"The Year of Youth and Don Bosco"
"The Year of Youth and Don Bosco"
Legion of Mary WA Annual Retreat
By the Most Rev Timothy Costelloe SDB
Archbishop of Perth
St Bernadette Catholic Church, Glendalough Parish
49 Jugan Street, Mount Hawthorn
St Mary's Cathedral, Perth
Saturday 26 May, 2018
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People often say when they invite me and I come that they are very grateful that I found time in my busy schedule, and it is a busy schedule, but I am doing my very best to get around as often as I can to say “yes” as often as I can to all the different groups in the archdiocese who ask me to be with them.
When I was Auxiliary Bishop in Melbourne, a couple of times I spoke at the summer school for the Legion of Mary there; and as a Parish Priest in Victoria Park, I was involved in the local group of the Legion of Mary in that parish.
The Legion of Mary is a wonderful organisation and I’m very happy to be able to be here to share something with you about Saint John Bosco. But also simply by my presence and by my words to assure you of my gratitude to you all for what you do in the archdiocese, gratitude to you for your prayerful support. I certainly need people’s prayers, I don’t think I’d still be going if I wasn’t carried by the prayers of so many people in the archdiocese.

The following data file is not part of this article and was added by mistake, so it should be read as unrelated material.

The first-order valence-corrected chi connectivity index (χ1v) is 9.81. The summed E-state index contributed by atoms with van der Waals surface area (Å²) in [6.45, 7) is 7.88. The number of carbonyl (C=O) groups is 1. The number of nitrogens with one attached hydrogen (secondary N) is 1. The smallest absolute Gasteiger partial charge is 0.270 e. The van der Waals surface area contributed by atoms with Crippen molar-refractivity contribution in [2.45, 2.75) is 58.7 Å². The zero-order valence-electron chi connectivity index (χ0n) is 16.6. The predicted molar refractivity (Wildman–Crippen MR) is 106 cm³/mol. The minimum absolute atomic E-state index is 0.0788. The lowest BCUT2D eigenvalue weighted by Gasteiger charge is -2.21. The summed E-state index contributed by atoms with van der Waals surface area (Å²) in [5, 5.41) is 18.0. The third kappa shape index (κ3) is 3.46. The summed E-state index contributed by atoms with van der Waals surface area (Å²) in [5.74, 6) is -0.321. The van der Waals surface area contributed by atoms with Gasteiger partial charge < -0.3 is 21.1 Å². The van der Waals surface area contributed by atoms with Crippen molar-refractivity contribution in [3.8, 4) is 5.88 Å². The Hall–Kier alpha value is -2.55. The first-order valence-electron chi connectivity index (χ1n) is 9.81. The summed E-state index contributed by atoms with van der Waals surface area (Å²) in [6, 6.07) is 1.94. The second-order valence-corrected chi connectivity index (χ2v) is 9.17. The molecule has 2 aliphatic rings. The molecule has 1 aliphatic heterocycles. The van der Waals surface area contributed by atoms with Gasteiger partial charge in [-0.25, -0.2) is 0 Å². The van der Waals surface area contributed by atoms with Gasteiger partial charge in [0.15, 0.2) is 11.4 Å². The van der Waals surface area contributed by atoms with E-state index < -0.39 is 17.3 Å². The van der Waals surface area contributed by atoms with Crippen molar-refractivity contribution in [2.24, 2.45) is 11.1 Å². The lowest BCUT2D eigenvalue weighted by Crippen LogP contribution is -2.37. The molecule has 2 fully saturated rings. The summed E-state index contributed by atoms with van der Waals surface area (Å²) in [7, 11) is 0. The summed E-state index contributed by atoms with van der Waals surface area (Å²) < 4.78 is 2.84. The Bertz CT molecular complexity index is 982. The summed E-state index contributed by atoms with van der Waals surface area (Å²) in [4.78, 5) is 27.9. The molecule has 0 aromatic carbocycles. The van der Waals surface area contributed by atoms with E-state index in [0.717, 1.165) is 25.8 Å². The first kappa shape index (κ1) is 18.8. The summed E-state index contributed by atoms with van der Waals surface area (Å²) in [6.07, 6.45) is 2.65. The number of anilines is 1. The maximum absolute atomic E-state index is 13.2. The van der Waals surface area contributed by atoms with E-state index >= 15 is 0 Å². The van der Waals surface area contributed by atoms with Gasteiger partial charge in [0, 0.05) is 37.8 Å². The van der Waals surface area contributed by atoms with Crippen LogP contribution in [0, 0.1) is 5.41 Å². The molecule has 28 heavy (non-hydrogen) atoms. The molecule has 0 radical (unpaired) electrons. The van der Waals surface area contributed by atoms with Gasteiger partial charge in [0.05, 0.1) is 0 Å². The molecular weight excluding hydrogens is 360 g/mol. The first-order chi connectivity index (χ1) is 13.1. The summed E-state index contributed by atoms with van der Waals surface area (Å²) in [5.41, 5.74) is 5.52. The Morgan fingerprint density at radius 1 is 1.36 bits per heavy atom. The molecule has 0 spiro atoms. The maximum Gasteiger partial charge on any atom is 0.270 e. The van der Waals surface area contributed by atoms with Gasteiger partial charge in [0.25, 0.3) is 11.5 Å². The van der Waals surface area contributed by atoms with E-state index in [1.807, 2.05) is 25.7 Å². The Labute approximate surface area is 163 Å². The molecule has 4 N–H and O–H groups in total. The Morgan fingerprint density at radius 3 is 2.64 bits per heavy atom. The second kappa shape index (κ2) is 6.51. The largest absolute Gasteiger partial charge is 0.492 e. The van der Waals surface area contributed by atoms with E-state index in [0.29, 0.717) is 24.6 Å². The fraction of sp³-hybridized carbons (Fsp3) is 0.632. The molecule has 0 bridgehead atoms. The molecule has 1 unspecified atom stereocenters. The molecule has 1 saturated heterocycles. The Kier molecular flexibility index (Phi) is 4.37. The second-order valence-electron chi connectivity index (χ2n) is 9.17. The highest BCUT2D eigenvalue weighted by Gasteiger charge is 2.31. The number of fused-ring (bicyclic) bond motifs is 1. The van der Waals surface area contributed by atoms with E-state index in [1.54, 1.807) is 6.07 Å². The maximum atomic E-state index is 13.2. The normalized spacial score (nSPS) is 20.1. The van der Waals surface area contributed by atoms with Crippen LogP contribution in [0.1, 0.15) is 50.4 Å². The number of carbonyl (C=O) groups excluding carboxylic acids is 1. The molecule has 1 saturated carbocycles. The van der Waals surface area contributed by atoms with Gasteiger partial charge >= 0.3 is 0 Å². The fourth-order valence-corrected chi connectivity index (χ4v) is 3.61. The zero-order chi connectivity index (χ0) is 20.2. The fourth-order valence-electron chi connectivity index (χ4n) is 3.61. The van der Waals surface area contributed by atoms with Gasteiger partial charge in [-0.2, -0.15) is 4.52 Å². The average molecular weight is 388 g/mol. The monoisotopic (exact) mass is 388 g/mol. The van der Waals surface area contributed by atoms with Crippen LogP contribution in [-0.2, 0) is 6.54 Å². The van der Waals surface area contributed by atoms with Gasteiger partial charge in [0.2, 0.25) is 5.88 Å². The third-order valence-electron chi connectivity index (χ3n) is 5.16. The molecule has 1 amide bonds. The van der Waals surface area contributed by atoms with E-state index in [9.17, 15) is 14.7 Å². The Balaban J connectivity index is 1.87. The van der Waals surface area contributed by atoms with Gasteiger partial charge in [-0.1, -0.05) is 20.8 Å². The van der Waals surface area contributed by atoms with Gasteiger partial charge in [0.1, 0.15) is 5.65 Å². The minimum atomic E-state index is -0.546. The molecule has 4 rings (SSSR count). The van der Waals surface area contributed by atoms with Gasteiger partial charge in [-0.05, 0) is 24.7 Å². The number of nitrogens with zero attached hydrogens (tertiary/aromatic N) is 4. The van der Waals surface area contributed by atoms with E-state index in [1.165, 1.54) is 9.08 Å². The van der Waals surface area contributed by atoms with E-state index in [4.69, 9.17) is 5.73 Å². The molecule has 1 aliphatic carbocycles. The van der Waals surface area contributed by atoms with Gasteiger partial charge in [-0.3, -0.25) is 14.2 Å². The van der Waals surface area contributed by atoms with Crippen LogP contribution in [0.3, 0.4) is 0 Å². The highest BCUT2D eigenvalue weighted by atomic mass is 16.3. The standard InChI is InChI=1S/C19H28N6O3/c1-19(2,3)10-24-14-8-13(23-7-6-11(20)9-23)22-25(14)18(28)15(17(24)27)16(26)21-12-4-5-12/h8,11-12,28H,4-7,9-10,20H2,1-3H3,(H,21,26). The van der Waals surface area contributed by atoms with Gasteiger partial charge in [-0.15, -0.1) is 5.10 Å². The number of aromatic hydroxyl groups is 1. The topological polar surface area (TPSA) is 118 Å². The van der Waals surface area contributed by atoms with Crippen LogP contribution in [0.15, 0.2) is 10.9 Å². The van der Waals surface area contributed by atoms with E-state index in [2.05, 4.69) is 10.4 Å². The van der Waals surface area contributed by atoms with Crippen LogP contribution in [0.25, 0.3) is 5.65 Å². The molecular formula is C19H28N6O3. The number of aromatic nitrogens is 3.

I’m not here to talk about the Plenary Council, but I’ll just say that this is probably one of the most important things that the Church has done perhaps in the past 100 years. The last Plenary Council we had was in 1937; so they’re very rare, they’re very significant in the life of a local church. And when I say “local church”, I mean our Church here in Australia. We certainly need the prayers of everybody. We’re asking people to reflect on a fundamental question, and I think people like yourselves, I would really want to encourage to be involved in this. Don’t just sit back and leave it for the others, because there’s a danger, you know the saying: “the squeaky wheel makes the most noise”, we need to hear everybody.